In general, there are five basic functions which can be performed by pressure-control valves, namely:
Relief Valves: First, limit the maximum system pressure which, in turn, protects system components, piping and tubing; and second, limit the maximum output force of the hydraulic system.
Reducing Valves: are used to limit a certain branch of the hydraulic circuit to a pressure lower than the relief valve setting for the rest of the system. By reducing pressure in the secondary circuit, we can independently limit the out put force to that in the primary circuit.
Sequence Valves: are used to assure that one operation has been completed before another function is performed. They operate by isolating the secondary circuit from the primary circuit until the set pressure is achieved. The flow of fluid is then sequenced from the first to the second circuit. Primary pressure must be maintained for the secondary function to be performed. Sequence valves establish an order for the interaction of forces.
Counterbalance, overcenter or brake valves: are a broad range of pressure valves which control a load induced pressure to hold and control the motion of a load. This group of valves provides balancing forces which prevent the load from running away because of its own weight or because of inertia.
Unloading Valves: are usually used in circuits with two or more pumps incorporating accumulators. The valve operates by sensing pressure in the s downstream of a check valve. Once a certain pressure level is obtained, the unloading valve unloads its pumps to tank. The check valve isolates the unloaded pump from the rest of the system. System pressure is then maintained by the accumulator or by a smaller volume higher pressure pump.
BASIC PRESSURE VALVE OPERATION
All types of pressure valves function by balancing a hydraulic force with a spring force. You will notice that from the simplest direct operated design to the most sophisticated pilot operated model, the spool, poppet, or ball is held in position by an adjustable spring. Opposite this spring force is an area which is exposed to system pressure.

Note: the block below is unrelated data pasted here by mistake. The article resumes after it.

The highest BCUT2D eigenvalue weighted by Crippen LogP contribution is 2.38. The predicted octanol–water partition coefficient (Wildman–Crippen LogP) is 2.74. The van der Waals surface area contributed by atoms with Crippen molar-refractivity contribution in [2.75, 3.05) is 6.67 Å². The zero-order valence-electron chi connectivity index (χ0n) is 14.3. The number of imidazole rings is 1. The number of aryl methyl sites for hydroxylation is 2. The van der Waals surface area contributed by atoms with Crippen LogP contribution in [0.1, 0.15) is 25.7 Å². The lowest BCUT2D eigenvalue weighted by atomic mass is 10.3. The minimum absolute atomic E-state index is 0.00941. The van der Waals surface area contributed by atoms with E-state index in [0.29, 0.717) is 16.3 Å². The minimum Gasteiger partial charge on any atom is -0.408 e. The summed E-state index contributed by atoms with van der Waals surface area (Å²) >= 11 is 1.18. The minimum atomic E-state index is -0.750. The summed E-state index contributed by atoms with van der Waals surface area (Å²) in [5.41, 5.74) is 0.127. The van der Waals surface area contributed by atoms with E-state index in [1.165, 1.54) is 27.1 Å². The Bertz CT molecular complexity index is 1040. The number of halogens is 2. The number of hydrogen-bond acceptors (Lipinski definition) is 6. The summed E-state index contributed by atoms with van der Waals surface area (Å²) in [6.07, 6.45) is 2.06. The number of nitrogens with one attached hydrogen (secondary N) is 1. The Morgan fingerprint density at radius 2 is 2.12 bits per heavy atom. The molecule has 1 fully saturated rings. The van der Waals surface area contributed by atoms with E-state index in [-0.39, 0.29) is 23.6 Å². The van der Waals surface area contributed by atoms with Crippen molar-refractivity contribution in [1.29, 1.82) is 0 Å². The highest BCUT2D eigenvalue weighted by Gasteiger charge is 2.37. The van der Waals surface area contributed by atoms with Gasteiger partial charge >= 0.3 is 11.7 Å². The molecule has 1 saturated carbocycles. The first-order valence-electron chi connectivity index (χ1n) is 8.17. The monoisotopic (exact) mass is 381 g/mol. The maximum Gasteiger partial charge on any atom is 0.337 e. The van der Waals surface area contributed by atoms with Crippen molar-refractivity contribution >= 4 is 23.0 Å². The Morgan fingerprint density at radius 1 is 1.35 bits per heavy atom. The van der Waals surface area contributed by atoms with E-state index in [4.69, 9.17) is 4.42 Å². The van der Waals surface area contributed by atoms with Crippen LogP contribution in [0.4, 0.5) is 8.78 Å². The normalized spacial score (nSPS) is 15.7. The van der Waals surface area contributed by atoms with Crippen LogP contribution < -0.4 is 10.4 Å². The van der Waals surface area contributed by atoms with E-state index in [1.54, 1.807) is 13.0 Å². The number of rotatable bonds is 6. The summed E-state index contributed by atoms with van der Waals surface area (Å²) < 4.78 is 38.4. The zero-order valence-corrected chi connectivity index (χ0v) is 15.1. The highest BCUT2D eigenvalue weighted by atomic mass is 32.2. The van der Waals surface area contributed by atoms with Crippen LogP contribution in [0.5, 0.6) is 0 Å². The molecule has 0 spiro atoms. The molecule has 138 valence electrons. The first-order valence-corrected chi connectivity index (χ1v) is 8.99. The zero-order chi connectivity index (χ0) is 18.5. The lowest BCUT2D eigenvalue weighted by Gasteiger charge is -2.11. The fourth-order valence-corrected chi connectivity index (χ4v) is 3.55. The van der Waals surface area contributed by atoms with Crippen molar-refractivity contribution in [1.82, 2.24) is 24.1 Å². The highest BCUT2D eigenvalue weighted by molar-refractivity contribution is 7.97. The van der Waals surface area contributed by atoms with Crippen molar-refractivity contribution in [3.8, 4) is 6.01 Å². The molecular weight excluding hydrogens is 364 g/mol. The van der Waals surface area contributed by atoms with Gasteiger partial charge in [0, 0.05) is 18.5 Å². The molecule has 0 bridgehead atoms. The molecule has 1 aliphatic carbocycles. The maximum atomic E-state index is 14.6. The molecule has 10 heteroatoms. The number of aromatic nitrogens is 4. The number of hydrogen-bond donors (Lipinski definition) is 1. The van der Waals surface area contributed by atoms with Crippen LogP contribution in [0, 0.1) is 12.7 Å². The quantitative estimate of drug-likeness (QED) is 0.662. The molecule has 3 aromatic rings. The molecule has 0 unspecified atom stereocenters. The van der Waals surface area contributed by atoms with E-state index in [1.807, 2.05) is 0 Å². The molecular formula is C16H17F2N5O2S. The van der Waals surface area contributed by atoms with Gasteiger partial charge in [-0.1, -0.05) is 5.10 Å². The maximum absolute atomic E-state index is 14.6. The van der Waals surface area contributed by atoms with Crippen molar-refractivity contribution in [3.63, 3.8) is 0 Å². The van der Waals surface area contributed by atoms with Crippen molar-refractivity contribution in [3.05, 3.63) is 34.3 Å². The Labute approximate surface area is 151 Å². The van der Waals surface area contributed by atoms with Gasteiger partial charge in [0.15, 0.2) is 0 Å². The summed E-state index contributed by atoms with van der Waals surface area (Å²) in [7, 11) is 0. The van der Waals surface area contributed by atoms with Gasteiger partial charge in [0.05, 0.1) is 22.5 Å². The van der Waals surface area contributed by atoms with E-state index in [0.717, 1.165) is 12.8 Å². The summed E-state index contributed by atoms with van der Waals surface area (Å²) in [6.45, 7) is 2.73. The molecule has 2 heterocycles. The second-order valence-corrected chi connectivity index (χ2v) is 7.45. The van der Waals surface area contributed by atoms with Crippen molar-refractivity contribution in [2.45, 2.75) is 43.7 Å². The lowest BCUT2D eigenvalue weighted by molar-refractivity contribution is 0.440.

We know that force due to pressure is:
Force = Pressure [(lbs)/(in)2] x Area (in)2 = lbs.
To balance this force, we use a spring which can be com pressed by some adjustable mechanical means. Compression springs exert a force proportional to the amount they are compressed. Depending on the stiffness of the spring, the increase in force can be very high per inch of compression, or it can be very low. For any given spring, a numerical value is assigned which indicates the spring stiff ness. This value is called the spring constant and has the units (lbs /in). Consequently,
Spring Force = kX
Where: k = Spring Constant
X = Compression length (in.)
PRESSURE CONTROLS MUST MODULATE
Since any pressure control must handle a dynamic flow of fluid, it must modulate to maintain the balance between the spring and the hydraulic force. When functioning, these valves are in constant motion (internally) at one of the many positions between fully open and fully closed. In this way, they pass just enough fluid to keep the system pressure at valve setting.
With the understanding that all pressure valves balance a hydraulic force by a spring force in a dynamic condition, we now wish to discuss, in detail, the various valve types.
Friday, December 23, 2016 21:03